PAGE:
“In 1985, one of the greatest treasure discoveries was made off the Florida Keys, when the wreck of the Spanish ship Atocha was found. On board were some forty tons of silver and gold, which in 1622 had been heading from the New World to the Spanish treasury as the means to fund the Thirty Years’ War.”
All of these cases constitute a kind of harmless kind of “pop globalization” based on exotic voyages and travels.
Consider another such example, perhaps more academic:
“About the middle of the sixteenth century Antwerp reached its apogee. For the first time in history there existed both a European and a world market; the economies of different parts of Europe had become interdependent and were linked through the Antwerp market, not only with each other but also with the economies of large parts of the rest of the world. Perhaps no other city has ever again played such a dominant role as did Antwerp in the second quarter of the sixteenth century.”(Europe in the Sixteenth Century, Koenigsberger and Mosse, Holt Rinehart Publishers, 1968, page 50)
Debt repudiations in several places in the 1550s are described like this:
Europe in the Sixteenth Century, Koenigsberger and Mosse, Holt Rinehart Publishers, 1968, page 51)
This sounds like some kind of identifiably global period.
Actually, modern historians define globalization as “price convergence” (i.e., wheat has now a unified “world price,” implying a world market). This rigorous definition is confirmed by and also shows up in the data in the 1820s and may or may not be prefigured by all the Marco Polo and Atocha silver stories, mentioned above.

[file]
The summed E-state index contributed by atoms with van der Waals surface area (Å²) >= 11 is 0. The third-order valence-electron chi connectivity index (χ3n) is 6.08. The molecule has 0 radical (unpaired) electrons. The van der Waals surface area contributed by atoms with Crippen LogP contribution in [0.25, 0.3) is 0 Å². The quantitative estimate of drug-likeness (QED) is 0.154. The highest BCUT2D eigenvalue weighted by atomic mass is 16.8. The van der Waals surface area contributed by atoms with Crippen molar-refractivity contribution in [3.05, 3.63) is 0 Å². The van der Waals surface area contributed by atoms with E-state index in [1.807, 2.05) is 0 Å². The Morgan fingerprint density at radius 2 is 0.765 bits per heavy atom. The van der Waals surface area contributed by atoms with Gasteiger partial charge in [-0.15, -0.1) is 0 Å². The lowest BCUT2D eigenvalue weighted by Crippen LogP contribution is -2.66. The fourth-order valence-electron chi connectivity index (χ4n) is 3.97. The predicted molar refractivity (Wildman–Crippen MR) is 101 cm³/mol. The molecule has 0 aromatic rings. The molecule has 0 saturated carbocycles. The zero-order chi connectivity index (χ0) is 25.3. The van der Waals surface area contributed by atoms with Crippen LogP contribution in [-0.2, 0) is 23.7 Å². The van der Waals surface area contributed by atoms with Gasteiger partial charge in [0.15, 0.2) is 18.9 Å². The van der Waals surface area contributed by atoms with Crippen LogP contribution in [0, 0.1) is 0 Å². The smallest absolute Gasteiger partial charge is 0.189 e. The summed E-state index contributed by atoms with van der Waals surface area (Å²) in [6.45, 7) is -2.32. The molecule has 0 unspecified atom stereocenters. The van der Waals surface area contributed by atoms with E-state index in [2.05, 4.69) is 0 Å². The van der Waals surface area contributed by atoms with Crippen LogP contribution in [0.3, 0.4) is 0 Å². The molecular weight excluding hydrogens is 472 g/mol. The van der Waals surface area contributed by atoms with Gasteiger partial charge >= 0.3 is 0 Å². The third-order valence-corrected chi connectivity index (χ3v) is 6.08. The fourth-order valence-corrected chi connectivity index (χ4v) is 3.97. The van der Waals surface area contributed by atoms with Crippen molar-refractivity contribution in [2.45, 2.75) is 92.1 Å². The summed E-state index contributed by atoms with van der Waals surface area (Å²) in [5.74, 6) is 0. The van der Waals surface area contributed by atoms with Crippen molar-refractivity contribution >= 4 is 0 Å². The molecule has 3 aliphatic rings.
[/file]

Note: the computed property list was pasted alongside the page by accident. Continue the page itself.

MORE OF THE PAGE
These episodes in history are not there yet.
The classic in this kind of analysis is:
Kevin O’Rourke and Jeffrey Williamson present a coherent picture of In Globalization and History, Kevin O’Rourke and Jeffrey Williamson present a coherent picture of trade, migration, and international capital flows in the Atlantic economy in the century prior to 1914—the first great globalization boom, which anticipated the experience of the last fifty years. The authors estimate the extent of globalization and its impact on the participating countries, and discuss the political reactions that it provoked. The book’s originality lies in its application of the tools of open-economy economics to this critical historical period—differentiating it from most previous work, which has been based on closed-economy or single-sector models. The authors also keep a close eye on globalization debates of the 1990s, using history to inform the present and vice versa. The book brings together research conducted by the authors over the past decade—work that has profoundly influenced how economic history is now written and that has found audiences in economics and history, as well as in the popular press.(book summary)
In everyday language, we associate the word globalization with some ever-increasing Marco Polo phenomena. While that’s not entirely wrong, globalization in the more technical sense begins to show up in the data only from the 1820s. At this point, we begin to see the convergence of worldwide wheat prices, for example. This makes the world, for the first time, a global “store” with unified prices. Here is the technical beginning of globalization. The years 1870-1914 are subsequently the first real era of modern globalization and represent a kind of “take-off” from the first stirrings of the 1820s. World Wars I & II might be seen as globalization backlash.